Both Marcus Rashford and Lewis Hamilton know a thing or two about maintaining a fine balance.
On the football pitch, Rashford, the England and Manchester United forward, is nimble-footed, his electric pace and powerful striking ability hallmarks of the fine player he has become. Inside a Formula One (F1) car, there is hardly anyone better than Hamilton at the moment. The 35-year-old is now a seven-time world champion and his performances on the track in a shortened F1 season saw him voted not only the 2020 BBC Sports Personality of the Year, but also the Drivers’ Driver of the Year by his contemporaries. Off the pitch, Rashford, just 23, has been campaigning to end food poverty among children in the UK, while Hamilton has been perhaps the most vocal athlete in motorsport for the Black Lives Matter movement.
It was a year both excelled in their chosen sport, despite the obvious difficulties. The 2019-20 season of the Premier League, one of the most watched leagues in the world, was able to resume only in June, with a struggling Manchester United registering an impressive string of results to finish third. Rashford, who had suffered a double stress fracture to the back in January, played a pivotal role, ending the season with 22 goals . He has continued his sparkling form in the 2020-21 season and become a focal point of United’s attack. His meteoric rise has been astonishing, given that he made his first-team debut at the club just four years ago.
While Rashford builds his legacy at a club that is trying to shed the tag of mediocrity, Hamilton is steadily approaching the business end of his F1 career. But he is not doing so quietly. Of the 17 races in the 2020 F1 World Championships, the British driver won 12, sealing a seventh F1 title at the Turkish Grand Prix and equalling Michael Schumacher’s imperious record.
The debate on who among the two is the all-time greatest continues, but Hamilton has proved his doubters wrong time and again this year. In 2020, he broke Schumacher’s record of most race wins in F1 (95). He also holds the record for most number of pole positions in F1 (98). If that weren’t enough, he finished a race this season on three tyres in a dramatic end to the British Grand Prix. Though he tested positive for covid-19 and had to miss a racing weekend, he returned in time for the season finale. The Stevenage-born driver admitted that 2020 has probably been “one of the hardest years” of his F1 career.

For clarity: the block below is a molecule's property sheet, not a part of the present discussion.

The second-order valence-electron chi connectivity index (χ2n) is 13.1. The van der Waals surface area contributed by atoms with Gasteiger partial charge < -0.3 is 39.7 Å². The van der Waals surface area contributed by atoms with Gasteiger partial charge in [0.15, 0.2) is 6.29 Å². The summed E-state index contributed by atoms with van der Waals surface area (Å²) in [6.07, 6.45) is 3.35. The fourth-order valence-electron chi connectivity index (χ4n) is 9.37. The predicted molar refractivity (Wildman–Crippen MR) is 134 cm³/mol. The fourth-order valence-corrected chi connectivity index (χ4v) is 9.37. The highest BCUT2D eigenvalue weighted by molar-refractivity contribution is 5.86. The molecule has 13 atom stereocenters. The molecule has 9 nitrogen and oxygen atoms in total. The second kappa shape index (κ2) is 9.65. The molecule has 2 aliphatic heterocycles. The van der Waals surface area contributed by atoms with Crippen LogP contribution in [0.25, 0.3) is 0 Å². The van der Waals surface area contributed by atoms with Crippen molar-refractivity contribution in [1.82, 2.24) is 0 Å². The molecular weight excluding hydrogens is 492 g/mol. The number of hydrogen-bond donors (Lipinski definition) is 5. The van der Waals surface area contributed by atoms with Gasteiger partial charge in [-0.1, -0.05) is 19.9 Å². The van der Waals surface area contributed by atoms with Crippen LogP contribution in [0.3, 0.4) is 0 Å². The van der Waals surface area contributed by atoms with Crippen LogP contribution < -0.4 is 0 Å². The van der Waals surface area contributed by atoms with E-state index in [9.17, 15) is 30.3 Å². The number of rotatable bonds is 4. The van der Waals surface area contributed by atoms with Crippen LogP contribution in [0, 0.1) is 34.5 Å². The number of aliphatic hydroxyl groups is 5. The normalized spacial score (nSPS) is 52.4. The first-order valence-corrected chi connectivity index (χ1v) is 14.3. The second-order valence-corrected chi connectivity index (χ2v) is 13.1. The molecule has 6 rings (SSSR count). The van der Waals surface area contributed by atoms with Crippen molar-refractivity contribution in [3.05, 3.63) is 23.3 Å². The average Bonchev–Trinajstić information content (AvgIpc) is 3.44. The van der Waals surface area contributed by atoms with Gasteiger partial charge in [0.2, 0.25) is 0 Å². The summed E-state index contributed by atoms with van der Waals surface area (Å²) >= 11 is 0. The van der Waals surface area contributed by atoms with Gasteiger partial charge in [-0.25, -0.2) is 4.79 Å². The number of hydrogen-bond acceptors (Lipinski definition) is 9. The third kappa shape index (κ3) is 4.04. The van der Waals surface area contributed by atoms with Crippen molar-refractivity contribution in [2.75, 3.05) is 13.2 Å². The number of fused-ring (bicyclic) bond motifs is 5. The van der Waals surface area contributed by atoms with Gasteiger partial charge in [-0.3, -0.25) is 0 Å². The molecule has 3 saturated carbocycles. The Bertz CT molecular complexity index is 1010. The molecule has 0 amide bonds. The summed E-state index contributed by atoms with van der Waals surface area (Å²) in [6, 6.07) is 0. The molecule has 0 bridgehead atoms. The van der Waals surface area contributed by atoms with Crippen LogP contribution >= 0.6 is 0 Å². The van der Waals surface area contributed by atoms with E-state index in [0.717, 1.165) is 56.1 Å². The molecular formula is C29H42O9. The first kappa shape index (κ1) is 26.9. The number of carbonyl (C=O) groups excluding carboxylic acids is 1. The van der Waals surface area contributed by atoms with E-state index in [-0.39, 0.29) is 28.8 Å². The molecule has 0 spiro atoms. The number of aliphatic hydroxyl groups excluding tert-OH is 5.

But both went well beyond their sports to try and bring about change, inspiring their immediate teams and organisations, even their counterparts. F1 started the “We Race As One” initiative—supporting the fight against racism and promoting greater diversity within the sport—after Hamilton called out all those who were “staying silent” in the aftermath of George Floyd’s killing in the US. Mercedes, the team Hamilton races for, did its bit as well. “Hamilton’s team were also invigorated. The drivers’ overalls were to be black and their cars—historically the silver arrows—would be painted for the first time in black livery and they initiated their own diversity programme,” The Guardian’s Giles Richards wrote in a recent feature on Hamilton’s historic year, which also saw the pit straight at the famed Silverstone Circuit renamed in his honour—a first in Silverstone’s history.
Spurred by Rashford’s campaign for free school meals for British children during school holidays, Manchester United worked with FareShare, a UK charity that works to end hunger and food waste, to deliver 5,000 school meals in October. In the same month, Leeds United, one of the club’s fiercest rivals, matched a donation of £25,000 (around ₹24 lakh) by its squad to support Rashford’s campaign. There was little surprise when Rashford became the first recipient of the FIFA Foundation Award at The Best FIFA Football Awards 2020 ceremony recently. He was also honoured with the Expert Panel Special Award at the BBC Sports Personality of the Year 2020 awards.
The willingness to speak up has its roots in their childhood. In a BBC interview in June, Rashford explained how his experiences and upbringing had inspired his campaign. Growing up, he and his mother, a single parent, knew the importance of free school meals.
In a 2019 episode of My Next Guest Needs No Introduction With David Letterman, Hamilton admitted that though he was bullied as a child, “he could stand up” for himself in a car. When he was growing up, there wasn’t much diversity even in go-karting. That had changed, he told Letterman. “It’s a real mix, people from different walks of life…. I have got Indian families come up to me and say, ‘Oh my son wants to do what you are doing’. I have got white (families), I have got Mexicans. All people come over to me and I feel like perhaps we have kind of broken that mould.”
In a year of difficulty, Rashford and Hamilton realised the true potential of an athlete: bringing change not only in the sporting world, but also outside it.